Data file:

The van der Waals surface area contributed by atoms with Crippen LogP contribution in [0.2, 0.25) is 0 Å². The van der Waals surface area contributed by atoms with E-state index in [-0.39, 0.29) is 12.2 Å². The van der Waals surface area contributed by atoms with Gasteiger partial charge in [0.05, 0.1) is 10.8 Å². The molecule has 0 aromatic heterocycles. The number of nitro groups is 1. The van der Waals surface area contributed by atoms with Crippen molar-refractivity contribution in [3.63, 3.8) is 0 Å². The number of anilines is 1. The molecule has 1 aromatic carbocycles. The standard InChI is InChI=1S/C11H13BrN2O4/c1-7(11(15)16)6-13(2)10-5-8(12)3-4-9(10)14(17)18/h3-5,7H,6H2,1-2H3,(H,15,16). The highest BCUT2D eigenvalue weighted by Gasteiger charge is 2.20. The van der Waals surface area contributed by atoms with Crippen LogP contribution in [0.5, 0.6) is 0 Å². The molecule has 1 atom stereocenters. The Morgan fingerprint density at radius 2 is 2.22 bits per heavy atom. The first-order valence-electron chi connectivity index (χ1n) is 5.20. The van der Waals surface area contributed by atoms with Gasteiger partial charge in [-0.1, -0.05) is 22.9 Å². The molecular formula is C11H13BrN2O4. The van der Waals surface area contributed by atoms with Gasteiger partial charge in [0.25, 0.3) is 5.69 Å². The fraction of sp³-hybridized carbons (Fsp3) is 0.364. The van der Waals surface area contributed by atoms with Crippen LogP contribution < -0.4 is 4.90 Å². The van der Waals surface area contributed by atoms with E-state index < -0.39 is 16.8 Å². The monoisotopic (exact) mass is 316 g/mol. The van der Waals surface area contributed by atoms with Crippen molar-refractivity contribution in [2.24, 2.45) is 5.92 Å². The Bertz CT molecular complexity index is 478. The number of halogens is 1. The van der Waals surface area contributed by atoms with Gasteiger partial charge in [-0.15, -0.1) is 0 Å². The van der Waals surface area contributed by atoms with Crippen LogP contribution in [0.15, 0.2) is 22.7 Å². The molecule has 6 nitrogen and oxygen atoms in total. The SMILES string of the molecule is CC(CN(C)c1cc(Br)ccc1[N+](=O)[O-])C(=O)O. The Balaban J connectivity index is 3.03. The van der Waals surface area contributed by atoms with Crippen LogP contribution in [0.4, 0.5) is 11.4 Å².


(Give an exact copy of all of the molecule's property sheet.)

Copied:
The van der Waals surface area contributed by atoms with Crippen LogP contribution in [0.2, 0.25) is 0 Å². The van der Waals surface area contributed by atoms with E-state index in [-0.39, 0.29) is 12.2 Å². The van der Waals surface area contributed by atoms with Gasteiger partial charge in [0.05, 0.1) is 10.8 Å². The molecule has 0 aromatic heterocycles. The number of nitro groups is 1. The van der Waals surface area contributed by atoms with Crippen molar-refractivity contribution in [3.63, 3.8) is 0 Å². The number of anilines is 1. The molecule has 1 aromatic carbocycles. The standard InChI is InChI=1S/C11H13BrN2O4/c1-7(11(15)16)6-13(2)10-5-8(12)3-4-9(10)14(17)18/h3-5,7H,6H2,1-2H3,(H,15,16). The highest BCUT2D eigenvalue weighted by Gasteiger charge is 2.20. The van der Waals surface area contributed by atoms with Crippen LogP contribution in [0.5, 0.6) is 0 Å². The molecule has 1 atom stereocenters. The Morgan fingerprint density at radius 2 is 2.22 bits per heavy atom. The first-order valence-electron chi connectivity index (χ1n) is 5.20. The van der Waals surface area contributed by atoms with Gasteiger partial charge in [-0.1, -0.05) is 22.9 Å². The molecular formula is C11H13BrN2O4. The van der Waals surface area contributed by atoms with Gasteiger partial charge in [0.25, 0.3) is 5.69 Å². The fraction of sp³-hybridized carbons (Fsp3) is 0.364. The van der Waals surface area contributed by atoms with Crippen LogP contribution < -0.4 is 4.90 Å². The van der Waals surface area contributed by atoms with E-state index < -0.39 is 16.8 Å². The monoisotopic (exact) mass is 316 g/mol. The van der Waals surface area contributed by atoms with Crippen molar-refractivity contribution in [2.24, 2.45) is 5.92 Å². The Bertz CT molecular complexity index is 478. The number of halogens is 1. The van der Waals surface area contributed by atoms with Gasteiger partial charge in [-0.15, -0.1) is 0 Å². The van der Waals surface area contributed by atoms with Crippen LogP contribution in [0.15, 0.2) is 22.7 Å². The molecule has 6 nitrogen and oxygen atoms in total. The SMILES string of the molecule is CC(CN(C)c1cc(Br)ccc1[N+](=O)[O-])C(=O)O. The Balaban J connectivity index is 3.03. The van der Waals surface area contributed by atoms with Crippen LogP contribution in [0.4, 0.5) is 11.4 Å².